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GDP grew 3.2 percent in 2013’s 4Q

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WASHINGTON (Jan. 31, 2014) — Preliminary data show that the U.S. Gross Domestic Product grew a healthy 3.2 percent in the fourth quarter of 2013, according to the latest figures from the U.S. Department of Commerce.

This compares with a growth rate of 4.1 percent in the third quarter, Commerce said in a Jan. 29 press release. Commerce said it will issue a final GDP figure Feb. 28, when data are more complete or have been further revised.

The fourth-quarter figure reflects strong performance in personal consumption, exports, nonresidential fixed investment, private inventory investment and spending from both state and local governments, the agency said.

Detracting from the GDP, however, were a large decrease in federal government spending, a downturn in residential fixed investment and an increase in imports.

State and local government spending and private inventory investment, though higher in the fourth quarter than in the third, showed a deceleration in the rate of increase, Commerce said.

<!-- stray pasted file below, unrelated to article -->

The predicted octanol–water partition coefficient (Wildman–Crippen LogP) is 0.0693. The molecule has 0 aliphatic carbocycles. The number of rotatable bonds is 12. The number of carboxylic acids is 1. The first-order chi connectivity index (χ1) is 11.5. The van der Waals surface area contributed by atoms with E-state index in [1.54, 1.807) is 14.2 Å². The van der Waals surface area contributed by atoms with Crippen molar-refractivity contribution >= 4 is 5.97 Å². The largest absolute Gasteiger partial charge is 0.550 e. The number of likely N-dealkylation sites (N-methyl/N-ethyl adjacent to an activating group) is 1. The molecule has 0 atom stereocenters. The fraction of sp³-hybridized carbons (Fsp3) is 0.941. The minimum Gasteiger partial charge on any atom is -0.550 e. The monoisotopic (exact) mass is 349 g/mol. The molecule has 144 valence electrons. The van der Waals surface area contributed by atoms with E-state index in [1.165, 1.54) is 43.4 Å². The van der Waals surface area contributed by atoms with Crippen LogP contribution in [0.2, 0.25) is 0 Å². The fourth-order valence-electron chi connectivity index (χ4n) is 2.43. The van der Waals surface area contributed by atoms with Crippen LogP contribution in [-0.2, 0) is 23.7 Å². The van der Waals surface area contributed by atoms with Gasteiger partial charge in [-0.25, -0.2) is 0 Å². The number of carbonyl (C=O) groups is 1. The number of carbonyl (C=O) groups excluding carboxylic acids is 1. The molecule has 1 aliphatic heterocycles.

Also on Jan. 29, the Federal Reserve announced it would cut its monthly purchases of mortgage-backed and longer-term Treasury securities by $10 billion, to $65 billion from the current $75 billion, beginning in February.

The Fed’s decreased purchases of government securities signifies that it believes the economy has strengthened noticeably from its nadir in late 2008, it said.

“The (Fed’s) sizable and still-increasing holdings of longer-term securities should maintain downward pressure on longer-term interest rates, support mortgage markets, and help us to make broader financial conditions more accommodative, which in turn should promote a stronger economic recovery,” the agency said.

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TB Reader Poll

Previous | Published January 28, 2016

Titan International and the United Steelworkers union have petitioned the U.S. International Trade Commission and U.S. Department of Commerce seeking relief from OTR tire imports from China, India and Sri Lanka. What’s your opinion?

I wholeheartedly support their action – something needs to be done.
46%
(36 votes)
I think it’s a bad idea that could inevitably tie the hands of domestic tire makers.
13%
(10 votes)
I oppose any duties against tire importers—they only raise costs for distributors and make it harder to obtain inventory.
24%
(19 votes)
I’m kind of on the fence and not sure what’s right, but need more information before deciding.
14%
(11 votes)
I don’t really care whether or not relief is granted.
3%
(2 votes)
Total votes: 78